Interest in the Trust Property
Trustee's Interest in the Trust Property One of the fiduciary relationships which arises is between a Trustee and both the Trustor and the Beneficiaries. A Trustee will be most responsible for managing the assets transferred to him/her in Trust and for making sure that these assets earn an appropriate amount of money, if they are assets which should do so.
For example, a Trustee may have a duty to trade stocks, rent property, purchase or sell property or similar duties. The failure to do certain duties may be a breach of this fiduciary duty to either the Trustor or the Beneficiaries.
Trustees have no legal interest in the property transferred to them in trust. They cannot sell this land for their own profit, nor can they pledge any property as collateral for a personal loan to the Trustee. They must act in the best interests of the Trust. The property they hold is never for their own benefit [unless they are ultimately one of the beneficiaries.] A failure to act in a manner consistent with the law of the applicable state and in the best interests of the Trust, may make a Trustee personally liable to the Trust, the Trustor and/or the Beneficiaries.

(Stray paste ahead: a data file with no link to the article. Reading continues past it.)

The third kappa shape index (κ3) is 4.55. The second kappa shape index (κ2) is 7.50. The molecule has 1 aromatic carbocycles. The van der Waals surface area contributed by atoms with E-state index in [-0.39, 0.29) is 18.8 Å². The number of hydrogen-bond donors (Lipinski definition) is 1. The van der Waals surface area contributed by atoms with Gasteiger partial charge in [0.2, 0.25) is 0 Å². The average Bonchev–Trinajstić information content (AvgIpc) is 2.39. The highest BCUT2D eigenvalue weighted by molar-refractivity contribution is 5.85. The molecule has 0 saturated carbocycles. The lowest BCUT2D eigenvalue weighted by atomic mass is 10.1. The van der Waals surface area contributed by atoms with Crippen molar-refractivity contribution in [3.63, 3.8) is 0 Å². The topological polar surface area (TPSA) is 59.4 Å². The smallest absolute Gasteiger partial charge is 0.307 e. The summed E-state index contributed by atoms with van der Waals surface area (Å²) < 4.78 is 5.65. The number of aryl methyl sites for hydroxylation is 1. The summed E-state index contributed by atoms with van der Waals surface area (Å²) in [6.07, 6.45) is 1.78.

Beneficiary's Interest in the Trust Property Beneficiaries do not acquire any immediate legal interest in the property transferred to trust either. However, they have certain equitable interests and these are usually defined by state law. It is a safe rule, however, to understand that while a beneficiary may have a future interest in the trust property, they cannot buy, sell, invest, rent, trade, encumber, or any other similar actions as to the Trust property until they actually receive it free of trust.
In fact, one of the primary reasons to establish a Trust is to make certain that the Beneficiaries do not receive certain property at the time the trust is created.